YIDFF 2011 New Docs Japan
Never Let Me Go
An Interview with Tachikawa Kazuya (Director)

Not a Parent, but Indispensable Nonetheless

Q: Watching your film, I realized that having my parents raise me is not something I should have taken for granted. How long have you been covering children’s issues?

TK: While I was affiliated with Asia Press, I saw the destitute situations of children in the Philippines and Afghanistan. When I returned to Japan, there was much news of incidents involving children, and I felt a certain gloom and hopelessness in that society. So I decided to look into education. As I researched the topic, “family” would always appear as a keyword. Then I came across a book recording the 20 years of the Home of Children of Light, an orphanage where children live as family, and became interested.

While shooting I began to feel that “family” is not only a bond of blood, as it is often thought, but that which makes you feel someone’s existence as irreplaceable. No matter how strained a family relationship, you just can’t let it go.

Q: The Japanese title for this film translates literally to “Someone Closeby.” What does it mean?

TK: Those are the words of the director of the Home of Children of Light. When children come to the home, they face clashes and other problems. But despite all the distress, they stay without trying to escape. The title means wholly embracing someone nearby, not clinging or nestling close.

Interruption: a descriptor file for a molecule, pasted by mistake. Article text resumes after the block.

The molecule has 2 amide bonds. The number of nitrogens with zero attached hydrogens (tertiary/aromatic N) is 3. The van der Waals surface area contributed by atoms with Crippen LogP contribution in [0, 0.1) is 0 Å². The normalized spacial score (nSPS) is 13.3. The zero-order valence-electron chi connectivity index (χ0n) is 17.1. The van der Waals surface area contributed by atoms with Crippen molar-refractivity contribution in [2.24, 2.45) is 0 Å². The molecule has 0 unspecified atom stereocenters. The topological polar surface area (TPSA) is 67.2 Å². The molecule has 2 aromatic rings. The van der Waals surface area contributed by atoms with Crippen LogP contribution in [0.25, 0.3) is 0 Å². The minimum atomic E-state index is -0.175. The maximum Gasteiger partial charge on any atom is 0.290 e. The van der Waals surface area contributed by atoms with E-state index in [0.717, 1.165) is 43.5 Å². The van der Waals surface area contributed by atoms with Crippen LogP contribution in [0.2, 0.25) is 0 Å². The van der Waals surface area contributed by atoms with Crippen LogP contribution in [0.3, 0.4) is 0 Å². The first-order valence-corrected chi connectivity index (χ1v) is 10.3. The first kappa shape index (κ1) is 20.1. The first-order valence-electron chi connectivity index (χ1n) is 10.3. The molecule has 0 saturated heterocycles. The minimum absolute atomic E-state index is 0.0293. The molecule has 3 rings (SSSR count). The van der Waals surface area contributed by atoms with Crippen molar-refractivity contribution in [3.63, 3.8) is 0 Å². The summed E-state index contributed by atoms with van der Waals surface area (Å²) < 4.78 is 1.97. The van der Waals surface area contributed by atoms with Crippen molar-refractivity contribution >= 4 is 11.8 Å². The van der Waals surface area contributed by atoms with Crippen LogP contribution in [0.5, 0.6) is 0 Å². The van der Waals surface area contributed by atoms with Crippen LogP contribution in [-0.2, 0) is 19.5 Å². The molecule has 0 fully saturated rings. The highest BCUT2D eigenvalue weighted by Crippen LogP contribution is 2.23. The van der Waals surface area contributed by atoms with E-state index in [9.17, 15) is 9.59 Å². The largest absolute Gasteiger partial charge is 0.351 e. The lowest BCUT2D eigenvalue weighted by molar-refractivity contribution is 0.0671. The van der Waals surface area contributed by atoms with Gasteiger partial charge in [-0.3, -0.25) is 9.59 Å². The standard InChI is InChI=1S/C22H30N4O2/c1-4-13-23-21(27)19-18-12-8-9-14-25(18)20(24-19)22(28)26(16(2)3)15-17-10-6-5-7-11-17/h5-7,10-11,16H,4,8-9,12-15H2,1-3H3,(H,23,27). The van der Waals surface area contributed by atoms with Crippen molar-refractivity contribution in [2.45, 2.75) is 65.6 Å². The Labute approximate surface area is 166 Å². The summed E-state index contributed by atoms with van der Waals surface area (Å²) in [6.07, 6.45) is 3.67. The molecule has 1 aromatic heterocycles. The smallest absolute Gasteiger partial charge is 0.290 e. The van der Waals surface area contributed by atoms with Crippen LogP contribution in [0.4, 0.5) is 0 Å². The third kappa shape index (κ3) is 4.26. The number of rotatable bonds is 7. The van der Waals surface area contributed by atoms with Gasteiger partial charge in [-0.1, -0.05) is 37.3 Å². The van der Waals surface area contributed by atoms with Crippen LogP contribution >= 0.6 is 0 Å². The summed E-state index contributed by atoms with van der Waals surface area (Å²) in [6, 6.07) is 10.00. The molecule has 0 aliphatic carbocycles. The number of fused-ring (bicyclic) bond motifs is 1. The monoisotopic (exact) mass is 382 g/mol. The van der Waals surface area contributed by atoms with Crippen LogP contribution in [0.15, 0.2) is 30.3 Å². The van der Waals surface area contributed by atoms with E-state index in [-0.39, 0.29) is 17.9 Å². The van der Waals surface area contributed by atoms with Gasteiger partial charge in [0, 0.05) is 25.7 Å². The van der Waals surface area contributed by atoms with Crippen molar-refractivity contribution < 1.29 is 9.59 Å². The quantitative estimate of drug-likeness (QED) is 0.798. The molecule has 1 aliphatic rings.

Q: What kind of place is the Home for Children of Light?

TK: There are 5 group homes there, and generally there is 1 staff member for 5 children. Most other homes will take tens of kids and have them live separated by gender, with rotating caregivers. I don’t think there’s another place like Home for Children of Light, where boys and girls aged 2 to 18 live together under one roof.

Q: The staff get very attached to those children, don’t they?

TK: Depending on their amount of time together and the state of the child, their relationship with the staff can differ. There was one staff member who covered the study abroad costs for a child he/she had watched since the child was two. Regardless of whether this sort of thing is right, that kind of action shows their relationship exceeded that of a caregiver and orphan. Someone nearby can grow into this kind of companion. That’s what I wanted to record. I imagine the staff members must have decided upon their own lives countless times.

Q: But there are times in which circumstances force caregivers to quit.

TK: That ends up being a very heart-wrenching goodbye. The children call them “Mama,” but they are not made to. Depending on the kid, some call the staff Mama and others call the staff by name. The children change their words as they undergo various internal struggles. Calling caregivers Mama is an approach that tells them not to leave, and maybe it has the appeal of presenting them as mothers. Perhaps it’s an expression of how close that relationship is.

Q: There are many children who hold close to their caregivers. Are they seeking motherhood?

TK: Paradoxically, it feels as if the kids would run up and beg anyone they meet for a hug. Children raised by parents will hide behind them when a stranger approaches. But the orphans have no parents, and I can only guess how much the love of an adult means to them. Holding one close is a simple act, but I think it’s a very important one, which is why I edited this way.

(Compiled by Kusunose Kaori)

Interviewer: Kusunose Kaori / Translator: Kyle Hecht
Photography: Shibata Sei / Video: Shibata Sei / 2011-09-22 in Osaka